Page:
Diet & Nutrition for Cancer Patients

The Houston Methodist Cancer Center has dedicated clinical dietitian specialists who provide personalized nutrition plans tailored to your specific diagnosis and treatment.

Nutrition During Cancer Treatment
Eating well during treatment can help you feel better and maintain your strength and energy. It can also keep your immune system stronger, which will enable you to tolerate treatment-related side effects better and recover faster. You will want to talk with your Houston Methodist clinical dietitian for specific suggestions related to your treatment and its side effects, but the following suggestions are a great place to start:

  • Eat about 6 to 10 small meals or snacks each day.
  • Eat your largest meal when you are hungriest.
  • Avoid heavy foods that are greasy, fatty or spicy.
  • If food odors bother you, choose to eat foods cold or at room temperature, or leave the kitchen while food is being prepared.
  • If you do not feel hungry all the time, eat according to the time; eat every two hours on the hour. Set your alarm to remind you it is time to eat.
  • Carry high-calorie, high-protein snacks with you at all times. Do not skip meals or snacks.
  • Make your calories count — drink milk, juices, shakes and sports beverages instead of water for additional calories.


Nutrition After Cancer Treatment
Your post-treatment diet should be very similar to the diet recommended to prevent cancer. After all, the goal of preventing cancer is the same. In addition to those general recommendations, the following tips may be helpful for cancer survivors:


  • According to the American Institute of Cancer Research and American Cancer Society, soy-based foods are safe to consume in moderation for all cancer survivors including hormone-based cancers such as breast and ovarian cancer.
  • The  American Institute of Cancer Research recommends no more than 18 oz of red meats (beef, lamb, pork and venison) per week and to avoid processed meats (bacon, hot dogs, and sausages).
  • Limit your added sugar intake. Foods that are high in added sugar can lead to weight gain, which is linked to several types of cancers.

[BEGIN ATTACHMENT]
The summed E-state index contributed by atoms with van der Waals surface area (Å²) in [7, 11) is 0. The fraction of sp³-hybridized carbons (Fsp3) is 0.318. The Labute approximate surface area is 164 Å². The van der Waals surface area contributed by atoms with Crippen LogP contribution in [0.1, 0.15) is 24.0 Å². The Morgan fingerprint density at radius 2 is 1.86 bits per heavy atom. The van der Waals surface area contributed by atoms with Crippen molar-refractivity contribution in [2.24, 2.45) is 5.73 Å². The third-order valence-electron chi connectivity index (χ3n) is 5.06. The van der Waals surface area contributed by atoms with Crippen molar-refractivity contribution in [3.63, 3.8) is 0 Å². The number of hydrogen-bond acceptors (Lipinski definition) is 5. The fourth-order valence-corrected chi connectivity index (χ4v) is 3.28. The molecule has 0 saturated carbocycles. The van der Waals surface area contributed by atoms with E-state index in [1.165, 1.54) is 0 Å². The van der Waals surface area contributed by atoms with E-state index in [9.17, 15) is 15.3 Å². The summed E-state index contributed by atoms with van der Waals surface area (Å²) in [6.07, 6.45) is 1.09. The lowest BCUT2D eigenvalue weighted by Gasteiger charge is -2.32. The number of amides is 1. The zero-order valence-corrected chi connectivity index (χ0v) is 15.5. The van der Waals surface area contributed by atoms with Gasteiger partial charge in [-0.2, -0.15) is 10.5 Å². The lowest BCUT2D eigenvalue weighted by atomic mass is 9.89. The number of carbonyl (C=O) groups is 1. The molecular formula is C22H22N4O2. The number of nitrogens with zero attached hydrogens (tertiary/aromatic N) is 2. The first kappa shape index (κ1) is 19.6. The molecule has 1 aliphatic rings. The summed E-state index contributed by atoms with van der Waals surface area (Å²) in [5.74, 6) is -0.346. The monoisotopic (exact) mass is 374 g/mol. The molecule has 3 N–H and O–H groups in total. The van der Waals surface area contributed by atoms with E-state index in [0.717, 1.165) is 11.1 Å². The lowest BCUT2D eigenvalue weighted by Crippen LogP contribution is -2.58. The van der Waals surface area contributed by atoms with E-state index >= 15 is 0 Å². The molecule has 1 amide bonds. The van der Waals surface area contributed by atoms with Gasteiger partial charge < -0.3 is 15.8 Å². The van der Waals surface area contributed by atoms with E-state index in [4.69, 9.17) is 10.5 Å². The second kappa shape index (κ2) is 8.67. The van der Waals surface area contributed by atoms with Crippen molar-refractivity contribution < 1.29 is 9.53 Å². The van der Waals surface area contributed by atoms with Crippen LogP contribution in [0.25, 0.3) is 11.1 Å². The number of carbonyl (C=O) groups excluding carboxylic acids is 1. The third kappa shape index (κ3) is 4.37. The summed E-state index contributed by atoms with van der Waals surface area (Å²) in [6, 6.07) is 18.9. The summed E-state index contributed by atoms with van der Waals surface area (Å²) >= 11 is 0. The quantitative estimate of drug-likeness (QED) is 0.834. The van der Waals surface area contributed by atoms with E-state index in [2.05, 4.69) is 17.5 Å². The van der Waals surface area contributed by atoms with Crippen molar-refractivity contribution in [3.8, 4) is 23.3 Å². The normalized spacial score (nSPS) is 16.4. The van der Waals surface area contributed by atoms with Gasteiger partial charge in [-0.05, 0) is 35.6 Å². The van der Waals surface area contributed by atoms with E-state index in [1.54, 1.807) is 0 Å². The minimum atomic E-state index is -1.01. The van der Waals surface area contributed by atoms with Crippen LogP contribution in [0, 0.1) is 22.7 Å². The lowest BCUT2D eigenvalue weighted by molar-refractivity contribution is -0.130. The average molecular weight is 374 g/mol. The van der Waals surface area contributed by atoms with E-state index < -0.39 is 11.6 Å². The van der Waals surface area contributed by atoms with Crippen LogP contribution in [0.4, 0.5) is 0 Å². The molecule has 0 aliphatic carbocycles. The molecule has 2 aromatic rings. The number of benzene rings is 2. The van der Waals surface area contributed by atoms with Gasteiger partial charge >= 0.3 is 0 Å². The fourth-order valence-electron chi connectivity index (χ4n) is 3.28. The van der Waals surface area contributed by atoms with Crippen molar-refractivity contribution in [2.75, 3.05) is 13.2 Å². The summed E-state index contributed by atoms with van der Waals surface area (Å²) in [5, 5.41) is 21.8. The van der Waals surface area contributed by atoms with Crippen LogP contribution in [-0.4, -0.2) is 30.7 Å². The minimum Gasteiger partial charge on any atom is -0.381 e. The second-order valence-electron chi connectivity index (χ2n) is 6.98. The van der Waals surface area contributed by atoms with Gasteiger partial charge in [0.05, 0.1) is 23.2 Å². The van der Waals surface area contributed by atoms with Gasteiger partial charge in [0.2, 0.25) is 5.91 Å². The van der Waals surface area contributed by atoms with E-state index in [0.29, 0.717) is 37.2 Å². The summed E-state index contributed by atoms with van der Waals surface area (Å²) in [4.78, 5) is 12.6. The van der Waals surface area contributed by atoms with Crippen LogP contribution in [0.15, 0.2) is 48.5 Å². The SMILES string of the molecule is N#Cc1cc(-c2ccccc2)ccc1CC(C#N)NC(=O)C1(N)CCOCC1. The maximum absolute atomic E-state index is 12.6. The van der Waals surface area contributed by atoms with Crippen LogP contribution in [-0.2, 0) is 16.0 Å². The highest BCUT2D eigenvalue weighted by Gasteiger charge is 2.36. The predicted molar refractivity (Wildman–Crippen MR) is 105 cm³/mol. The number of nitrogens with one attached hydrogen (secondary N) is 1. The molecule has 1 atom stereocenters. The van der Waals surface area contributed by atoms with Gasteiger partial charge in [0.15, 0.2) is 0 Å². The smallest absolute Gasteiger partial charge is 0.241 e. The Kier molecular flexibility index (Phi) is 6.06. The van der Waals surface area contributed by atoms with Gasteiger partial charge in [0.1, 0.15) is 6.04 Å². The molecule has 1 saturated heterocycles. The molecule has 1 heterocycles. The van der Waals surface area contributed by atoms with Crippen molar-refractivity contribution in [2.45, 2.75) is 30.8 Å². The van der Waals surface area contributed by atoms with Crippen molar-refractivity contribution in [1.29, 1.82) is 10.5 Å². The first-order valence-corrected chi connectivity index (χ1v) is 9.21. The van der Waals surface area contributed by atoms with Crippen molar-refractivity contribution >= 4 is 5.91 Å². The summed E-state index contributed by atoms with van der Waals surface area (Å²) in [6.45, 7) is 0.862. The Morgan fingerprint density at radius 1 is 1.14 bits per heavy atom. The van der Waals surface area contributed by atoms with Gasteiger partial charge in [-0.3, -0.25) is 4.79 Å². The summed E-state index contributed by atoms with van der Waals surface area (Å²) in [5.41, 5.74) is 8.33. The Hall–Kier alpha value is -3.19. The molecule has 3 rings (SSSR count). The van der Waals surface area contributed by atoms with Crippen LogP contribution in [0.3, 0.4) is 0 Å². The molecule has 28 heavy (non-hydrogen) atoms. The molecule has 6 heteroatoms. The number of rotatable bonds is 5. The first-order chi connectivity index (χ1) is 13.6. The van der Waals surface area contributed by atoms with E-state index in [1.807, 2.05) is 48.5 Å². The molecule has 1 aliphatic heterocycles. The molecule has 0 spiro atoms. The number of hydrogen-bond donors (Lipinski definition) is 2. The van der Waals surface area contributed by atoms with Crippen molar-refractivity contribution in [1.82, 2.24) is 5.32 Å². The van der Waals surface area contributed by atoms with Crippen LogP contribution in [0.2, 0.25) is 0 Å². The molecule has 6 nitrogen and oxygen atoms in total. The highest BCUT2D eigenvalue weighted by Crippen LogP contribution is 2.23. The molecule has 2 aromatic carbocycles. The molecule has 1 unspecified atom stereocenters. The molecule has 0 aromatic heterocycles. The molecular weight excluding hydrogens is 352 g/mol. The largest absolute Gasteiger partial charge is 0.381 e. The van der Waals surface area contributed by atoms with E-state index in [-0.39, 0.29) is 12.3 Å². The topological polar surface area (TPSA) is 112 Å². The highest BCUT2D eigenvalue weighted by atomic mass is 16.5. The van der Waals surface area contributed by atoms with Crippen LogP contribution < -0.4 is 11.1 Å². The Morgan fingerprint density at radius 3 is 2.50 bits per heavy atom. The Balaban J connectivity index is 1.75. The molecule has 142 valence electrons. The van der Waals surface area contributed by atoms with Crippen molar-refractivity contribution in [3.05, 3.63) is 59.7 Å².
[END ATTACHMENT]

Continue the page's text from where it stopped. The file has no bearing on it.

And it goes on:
• There is no evidence that dietary supplements can lower your chances of cancer recurring or improve survival rates; instead, eat more fruits and vegetables.
  • Vegetarian diets can be a healthy choice, but they have not been shown to reduce the risk of cancer recurrence more than generally healthy diets.
  • American Cancer Society guidelines recommend getting at least 150 minutes of moderate activity (walking) or 75 minutes of vigorous activity (jogging) per week to maintain a healthy weight.

Nutrition to Prevent Cancer
If everyone exercised daily, consumed a healthy diet and maintained a healthy weight, about one-third of the most common cancers might be avoided.

A healthy diet is one with a rainbow of colors and may incorporate the following suggestions:

  • Lots of fruits and vegetables (five to nine servings) daily, especially leafy green vegetables
  • Plant-based and lean proteins such as tofu, nuts, seeds, beans, legumes, chicken breast and fish
  • Plant-based fats such as olive oil, peanut oil, canola oil and avocado
  • Whole grains such as brown rice, whole-wheat bread and whole-grain pasta
  • Limited alcohol intake (two or fewer drinks per day for men, and one or fewer for women)

Wellness Programs
Houston Methodist offers a variety of general nutrition and wellness programs designed to help you feel better during and after treatments, including therapeutic massage services to you and your family members. 

For more information, call Wellness Services at 713.441.5980.